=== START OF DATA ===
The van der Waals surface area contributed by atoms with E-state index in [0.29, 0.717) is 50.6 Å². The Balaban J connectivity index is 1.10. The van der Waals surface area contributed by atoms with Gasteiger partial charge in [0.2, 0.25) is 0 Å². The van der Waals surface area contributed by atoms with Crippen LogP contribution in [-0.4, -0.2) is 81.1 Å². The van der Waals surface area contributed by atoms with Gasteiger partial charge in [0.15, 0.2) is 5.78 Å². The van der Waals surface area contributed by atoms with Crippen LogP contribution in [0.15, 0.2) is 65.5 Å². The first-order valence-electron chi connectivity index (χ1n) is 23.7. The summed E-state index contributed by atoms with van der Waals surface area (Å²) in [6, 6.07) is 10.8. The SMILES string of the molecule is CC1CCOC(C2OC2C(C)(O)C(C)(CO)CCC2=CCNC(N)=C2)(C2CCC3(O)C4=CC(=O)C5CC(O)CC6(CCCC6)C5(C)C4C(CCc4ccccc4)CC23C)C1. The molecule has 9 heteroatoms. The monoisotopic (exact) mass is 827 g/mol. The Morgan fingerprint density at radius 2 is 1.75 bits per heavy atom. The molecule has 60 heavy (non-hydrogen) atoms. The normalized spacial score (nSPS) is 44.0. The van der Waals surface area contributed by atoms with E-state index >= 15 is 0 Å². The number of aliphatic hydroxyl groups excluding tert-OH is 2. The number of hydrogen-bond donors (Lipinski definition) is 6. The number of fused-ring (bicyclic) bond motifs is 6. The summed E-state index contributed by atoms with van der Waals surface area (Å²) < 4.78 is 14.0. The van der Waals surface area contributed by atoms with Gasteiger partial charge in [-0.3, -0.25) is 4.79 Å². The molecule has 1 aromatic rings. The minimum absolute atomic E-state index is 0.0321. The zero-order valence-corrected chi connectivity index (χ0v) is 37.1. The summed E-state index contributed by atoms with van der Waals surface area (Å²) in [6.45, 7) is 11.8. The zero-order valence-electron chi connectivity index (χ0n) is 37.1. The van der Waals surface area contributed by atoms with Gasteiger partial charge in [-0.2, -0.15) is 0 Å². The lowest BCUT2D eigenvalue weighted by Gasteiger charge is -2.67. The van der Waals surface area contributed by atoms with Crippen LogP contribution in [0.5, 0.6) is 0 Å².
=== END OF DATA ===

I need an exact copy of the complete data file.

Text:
The van der Waals surface area contributed by atoms with E-state index in [0.29, 0.717) is 50.6 Å². The Balaban J connectivity index is 1.10. The van der Waals surface area contributed by atoms with Gasteiger partial charge in [0.2, 0.25) is 0 Å². The van der Waals surface area contributed by atoms with Crippen LogP contribution in [-0.4, -0.2) is 81.1 Å². The van der Waals surface area contributed by atoms with Gasteiger partial charge in [0.15, 0.2) is 5.78 Å². The van der Waals surface area contributed by atoms with Crippen LogP contribution in [0.15, 0.2) is 65.5 Å². The first-order valence-electron chi connectivity index (χ1n) is 23.7. The summed E-state index contributed by atoms with van der Waals surface area (Å²) in [6, 6.07) is 10.8. The SMILES string of the molecule is CC1CCOC(C2OC2C(C)(O)C(C)(CO)CCC2=CCNC(N)=C2)(C2CCC3(O)C4=CC(=O)C5CC(O)CC6(CCCC6)C5(C)C4C(CCc4ccccc4)CC23C)C1. The molecule has 9 heteroatoms. The monoisotopic (exact) mass is 827 g/mol. The Morgan fingerprint density at radius 2 is 1.75 bits per heavy atom. The molecule has 60 heavy (non-hydrogen) atoms. The normalized spacial score (nSPS) is 44.0. The van der Waals surface area contributed by atoms with E-state index >= 15 is 0 Å². The number of aliphatic hydroxyl groups excluding tert-OH is 2. The number of hydrogen-bond donors (Lipinski definition) is 6. The number of fused-ring (bicyclic) bond motifs is 6. The summed E-state index contributed by atoms with van der Waals surface area (Å²) < 4.78 is 14.0. The van der Waals surface area contributed by atoms with Gasteiger partial charge in [-0.3, -0.25) is 4.79 Å². The molecule has 1 aromatic rings. The minimum absolute atomic E-state index is 0.0321. The zero-order valence-corrected chi connectivity index (χ0v) is 37.1. The summed E-state index contributed by atoms with van der Waals surface area (Å²) in [6.45, 7) is 11.8. The zero-order valence-electron chi connectivity index (χ0n) is 37.1. The van der Waals surface area contributed by atoms with Gasteiger partial charge in [-0.2, -0.15) is 0 Å². The lowest BCUT2D eigenvalue weighted by Gasteiger charge is -2.67. The van der Waals surface area contributed by atoms with Crippen LogP contribution in [0.5, 0.6) is 0 Å².